Along with the book review I was able to do for Christian Focus, I was given the opportunity to pose a few questions for the author of How to Be a Bible Princess. Catherine Mackenzie was gracious enough to answer a couple of questions I had for her.
Here are the questions and her responses.
Q1: What were your favourite books growing up as a young girl?
A: My favourite secular books as a young girl were anything by Enid Blyton; The Sula books by Lavina Derwent and The Narnia books. My favourite Christian books were anything by Patricia St. John and O.F. Walton.
Q2: How would you encourage mothers in encouraging their daughters to read material that is good for them? Have you discovered any ways to encourage young girls to spend more time reading than in other, more popular pursuits?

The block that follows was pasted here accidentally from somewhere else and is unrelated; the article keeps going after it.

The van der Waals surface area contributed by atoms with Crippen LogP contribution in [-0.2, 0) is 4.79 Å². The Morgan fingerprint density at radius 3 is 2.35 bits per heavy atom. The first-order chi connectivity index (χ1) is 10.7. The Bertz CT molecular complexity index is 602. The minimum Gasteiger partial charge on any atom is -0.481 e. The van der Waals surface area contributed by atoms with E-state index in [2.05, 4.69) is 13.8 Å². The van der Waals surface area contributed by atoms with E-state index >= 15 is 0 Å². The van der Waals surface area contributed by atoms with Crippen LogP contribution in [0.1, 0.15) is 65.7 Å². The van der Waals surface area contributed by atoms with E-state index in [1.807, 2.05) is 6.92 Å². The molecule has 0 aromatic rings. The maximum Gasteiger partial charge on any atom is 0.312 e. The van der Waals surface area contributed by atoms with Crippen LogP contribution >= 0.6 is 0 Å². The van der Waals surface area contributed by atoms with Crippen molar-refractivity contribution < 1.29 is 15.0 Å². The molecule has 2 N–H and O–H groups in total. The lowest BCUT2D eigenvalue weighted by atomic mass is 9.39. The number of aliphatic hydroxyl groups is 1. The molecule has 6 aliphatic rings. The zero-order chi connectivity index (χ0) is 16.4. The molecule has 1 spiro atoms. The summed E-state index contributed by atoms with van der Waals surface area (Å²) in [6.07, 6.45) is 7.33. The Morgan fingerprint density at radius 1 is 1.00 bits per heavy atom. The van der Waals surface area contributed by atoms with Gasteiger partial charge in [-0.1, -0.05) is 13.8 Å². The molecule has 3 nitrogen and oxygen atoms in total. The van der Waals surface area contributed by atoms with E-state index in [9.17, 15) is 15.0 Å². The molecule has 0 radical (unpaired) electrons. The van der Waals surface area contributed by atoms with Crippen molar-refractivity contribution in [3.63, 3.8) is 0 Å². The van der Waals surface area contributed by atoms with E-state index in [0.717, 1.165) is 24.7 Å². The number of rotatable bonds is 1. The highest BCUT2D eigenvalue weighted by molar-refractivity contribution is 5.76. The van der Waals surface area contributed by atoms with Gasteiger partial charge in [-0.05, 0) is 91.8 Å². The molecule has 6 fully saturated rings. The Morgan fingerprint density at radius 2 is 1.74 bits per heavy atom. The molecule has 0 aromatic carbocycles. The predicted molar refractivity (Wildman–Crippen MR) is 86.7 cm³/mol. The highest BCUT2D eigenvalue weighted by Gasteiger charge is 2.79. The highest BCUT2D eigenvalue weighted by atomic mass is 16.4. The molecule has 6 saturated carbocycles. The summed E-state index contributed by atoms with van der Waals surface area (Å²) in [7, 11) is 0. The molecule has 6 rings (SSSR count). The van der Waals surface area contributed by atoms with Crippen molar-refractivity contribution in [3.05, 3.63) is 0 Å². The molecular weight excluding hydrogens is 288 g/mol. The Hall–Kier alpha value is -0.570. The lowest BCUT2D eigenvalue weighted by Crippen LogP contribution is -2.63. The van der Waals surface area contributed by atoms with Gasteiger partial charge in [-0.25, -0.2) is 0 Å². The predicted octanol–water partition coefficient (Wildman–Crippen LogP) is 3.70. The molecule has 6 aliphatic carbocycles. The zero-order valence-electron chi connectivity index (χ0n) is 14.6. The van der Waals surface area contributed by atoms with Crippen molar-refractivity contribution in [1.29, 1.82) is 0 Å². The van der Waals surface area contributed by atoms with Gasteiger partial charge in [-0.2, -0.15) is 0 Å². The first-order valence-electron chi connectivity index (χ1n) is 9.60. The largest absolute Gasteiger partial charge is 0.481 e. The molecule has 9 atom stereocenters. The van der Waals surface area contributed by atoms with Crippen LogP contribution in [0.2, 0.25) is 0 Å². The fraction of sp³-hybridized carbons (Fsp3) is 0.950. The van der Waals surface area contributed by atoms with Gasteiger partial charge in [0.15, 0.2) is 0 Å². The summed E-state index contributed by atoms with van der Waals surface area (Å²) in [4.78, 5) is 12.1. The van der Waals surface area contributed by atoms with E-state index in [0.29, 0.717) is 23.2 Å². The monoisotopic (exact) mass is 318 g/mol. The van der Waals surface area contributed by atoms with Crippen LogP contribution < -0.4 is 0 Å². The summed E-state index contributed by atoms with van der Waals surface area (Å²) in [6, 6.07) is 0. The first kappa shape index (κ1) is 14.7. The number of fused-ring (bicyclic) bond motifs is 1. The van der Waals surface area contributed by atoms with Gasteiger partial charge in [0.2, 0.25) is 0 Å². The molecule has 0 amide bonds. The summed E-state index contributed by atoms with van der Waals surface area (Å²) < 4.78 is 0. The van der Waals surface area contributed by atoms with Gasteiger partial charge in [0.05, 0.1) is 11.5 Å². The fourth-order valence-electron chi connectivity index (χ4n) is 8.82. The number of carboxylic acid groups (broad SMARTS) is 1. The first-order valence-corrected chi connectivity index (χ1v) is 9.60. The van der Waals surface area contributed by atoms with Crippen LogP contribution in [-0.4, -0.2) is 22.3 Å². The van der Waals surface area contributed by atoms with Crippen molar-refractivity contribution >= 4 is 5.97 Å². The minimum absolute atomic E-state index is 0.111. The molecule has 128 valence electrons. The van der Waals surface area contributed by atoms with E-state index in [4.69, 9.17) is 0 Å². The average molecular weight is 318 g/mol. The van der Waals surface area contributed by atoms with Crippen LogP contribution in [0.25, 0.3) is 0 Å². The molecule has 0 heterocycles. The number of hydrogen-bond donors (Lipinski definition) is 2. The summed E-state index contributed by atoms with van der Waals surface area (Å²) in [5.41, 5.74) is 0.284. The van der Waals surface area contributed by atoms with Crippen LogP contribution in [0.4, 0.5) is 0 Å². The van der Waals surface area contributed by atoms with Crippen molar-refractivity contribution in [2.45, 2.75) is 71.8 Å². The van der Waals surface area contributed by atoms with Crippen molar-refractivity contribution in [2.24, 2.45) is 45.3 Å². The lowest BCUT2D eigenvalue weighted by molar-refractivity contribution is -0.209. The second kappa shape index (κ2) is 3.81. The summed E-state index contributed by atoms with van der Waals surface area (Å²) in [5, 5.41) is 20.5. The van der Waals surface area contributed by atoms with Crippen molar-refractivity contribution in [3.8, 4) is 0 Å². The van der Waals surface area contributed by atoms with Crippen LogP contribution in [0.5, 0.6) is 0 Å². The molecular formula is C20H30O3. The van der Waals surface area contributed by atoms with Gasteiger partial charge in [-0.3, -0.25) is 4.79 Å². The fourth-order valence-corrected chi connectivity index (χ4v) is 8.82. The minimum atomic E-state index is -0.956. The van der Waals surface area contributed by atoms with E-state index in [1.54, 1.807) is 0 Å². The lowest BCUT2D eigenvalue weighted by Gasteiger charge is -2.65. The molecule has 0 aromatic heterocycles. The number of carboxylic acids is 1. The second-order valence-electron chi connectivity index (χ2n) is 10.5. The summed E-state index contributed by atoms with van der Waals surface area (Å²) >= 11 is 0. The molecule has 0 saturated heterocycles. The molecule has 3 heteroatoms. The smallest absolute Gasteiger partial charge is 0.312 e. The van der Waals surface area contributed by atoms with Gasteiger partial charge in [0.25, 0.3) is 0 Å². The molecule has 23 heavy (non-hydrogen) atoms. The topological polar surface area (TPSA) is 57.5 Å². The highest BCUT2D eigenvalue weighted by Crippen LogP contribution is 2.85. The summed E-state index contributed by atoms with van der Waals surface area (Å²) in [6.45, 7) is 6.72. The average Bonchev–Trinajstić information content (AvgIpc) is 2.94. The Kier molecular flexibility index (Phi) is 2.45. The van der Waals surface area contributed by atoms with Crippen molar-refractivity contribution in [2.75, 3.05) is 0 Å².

A: My mother never needed to encourage me to read. I can remember her talking with my grandmother once, saying how you couldn’t stop me from reading. Even at the breakfast table I would be reading the cereal box or the back of my father’s newspaper. Books were always available. There probably wasn’t a room in the house that didn’t have a book or several books in it - even the toilet and washroom. In fact the littlest room in the house can often be a good opportunity to sneak in a couple of books. Perhaps some small short books, a little book of quotes or bible verses. My mum put all of us to bed at roughly the same time but as the oldest child I was allowed to read for half an hour while the others had to go to sleep. My mum reckons that’s why I grew up the keenest reader in the house out of me and my two sisters. I remember once in school we had a reading competition to encourage the class to read more books. I was in a head to head with this other guy who pipped me to the post by about two books. We were both given a prize – I believe I chose for my second prize another book. Books are expensive but I would suggest that you make use of libraries if you have one near by and/or second hand bookstores where you can purchase books at affordable price. Both of these ways mean that you can try out new books at very little expense. Perhaps join up with other Christian families who have children of a variety of ages – so that you can mix and match books and swap them around. Have allotted times in the family schedule for book reading – a time when everyone in the house sits down and reads for twenty minutes, adults included. With our family this automatically happened on a Sunday afternoon.